Plant community structure, soil properties and microbial characteristics in revegetated quarries
Soil microbial communities, Revegetated quarries, Microbial biomass C and N, C substrate diversity
Quarries are an important type of degraded land in southern China requiring ecological improvement and rehabilitation. In this study, plant community structure, soil properties, and microbial biomass and community function were examined at different rehabilitated phases in three quarries, namely Turret Hill Quarry, Lam Tei Quarry and Shek O Quarry, in Hong Kong. Results show that plant species richness and the percentage of native species increased with rehabilitated ages in the three quarries. The highest coverage of woody species was found at older phases, while the lowest woody coverage occurred at younger phases. Soils were strongly to moderately acidic in reaction, and more acidic soils were found in the older than in the younger sites. Organic C as well as total N and P accumulated in soil along with secondary succession in the three quarries, which were positively correlated with woody species richness. Older phases had higher total microbial biomass C and N which were positively correlated with soil organic C, total N and extractable NO3-N, as well as woody species coverage and native species richness as shown by the biplot of redundancy analysis. Diversity of utilized carbons suggested that metabolic abilities developed gradually with rehabilitation ages in Shek O Quarry, but Turret Hill Quarry and Lam Tei Quarry had similar patterns of carbon source utilization. Principal component analysis further revealed consistent differences in metabolic diversity. Woody coverage and native species richness were significantly correlated with carbon source utilization and functional diversity.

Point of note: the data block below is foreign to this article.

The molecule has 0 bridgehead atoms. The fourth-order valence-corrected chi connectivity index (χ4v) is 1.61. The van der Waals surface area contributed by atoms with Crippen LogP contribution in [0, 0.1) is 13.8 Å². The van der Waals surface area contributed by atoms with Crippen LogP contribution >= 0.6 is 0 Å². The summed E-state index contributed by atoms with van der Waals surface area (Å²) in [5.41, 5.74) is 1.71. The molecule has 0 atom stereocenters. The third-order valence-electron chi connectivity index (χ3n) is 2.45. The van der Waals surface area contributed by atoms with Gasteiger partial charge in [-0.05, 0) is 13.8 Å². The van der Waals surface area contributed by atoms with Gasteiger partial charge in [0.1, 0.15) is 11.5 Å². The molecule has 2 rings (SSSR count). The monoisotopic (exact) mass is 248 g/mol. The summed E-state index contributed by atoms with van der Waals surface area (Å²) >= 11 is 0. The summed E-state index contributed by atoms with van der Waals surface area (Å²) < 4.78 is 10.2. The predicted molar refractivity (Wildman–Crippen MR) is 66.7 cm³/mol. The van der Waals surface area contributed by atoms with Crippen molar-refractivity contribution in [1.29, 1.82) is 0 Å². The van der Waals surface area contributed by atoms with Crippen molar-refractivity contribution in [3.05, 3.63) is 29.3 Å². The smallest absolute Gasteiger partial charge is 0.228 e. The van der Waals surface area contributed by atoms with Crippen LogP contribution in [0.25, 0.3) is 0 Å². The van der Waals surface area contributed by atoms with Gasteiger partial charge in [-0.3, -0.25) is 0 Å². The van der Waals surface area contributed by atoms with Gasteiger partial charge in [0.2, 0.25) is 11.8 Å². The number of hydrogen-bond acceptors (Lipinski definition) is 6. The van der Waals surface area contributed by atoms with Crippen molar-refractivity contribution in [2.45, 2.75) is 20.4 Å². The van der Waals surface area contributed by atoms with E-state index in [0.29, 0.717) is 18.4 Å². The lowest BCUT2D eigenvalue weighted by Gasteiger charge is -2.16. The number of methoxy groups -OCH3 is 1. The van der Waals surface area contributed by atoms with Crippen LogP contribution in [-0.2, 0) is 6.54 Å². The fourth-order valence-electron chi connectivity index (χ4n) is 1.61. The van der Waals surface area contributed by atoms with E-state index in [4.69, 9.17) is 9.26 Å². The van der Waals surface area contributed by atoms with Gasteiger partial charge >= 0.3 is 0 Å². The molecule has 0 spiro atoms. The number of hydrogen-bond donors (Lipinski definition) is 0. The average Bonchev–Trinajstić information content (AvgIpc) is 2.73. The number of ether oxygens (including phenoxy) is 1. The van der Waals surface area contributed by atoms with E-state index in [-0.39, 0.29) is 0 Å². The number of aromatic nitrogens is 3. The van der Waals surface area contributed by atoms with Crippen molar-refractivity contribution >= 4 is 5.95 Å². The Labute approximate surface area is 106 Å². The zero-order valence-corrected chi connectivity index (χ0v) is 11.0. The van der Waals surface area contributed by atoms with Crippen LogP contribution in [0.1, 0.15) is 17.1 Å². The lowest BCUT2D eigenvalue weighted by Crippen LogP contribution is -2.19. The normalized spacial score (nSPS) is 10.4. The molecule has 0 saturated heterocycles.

Zhang, A. H.,& Chu, L. (2011). Plant community structure, soil properties and microbial characteristics in revegetated quarries. Ecological Engineering, 37 (8), 1104-1111. http://dx.doi.org/10.1016/j.ecoleng.2010.05.010
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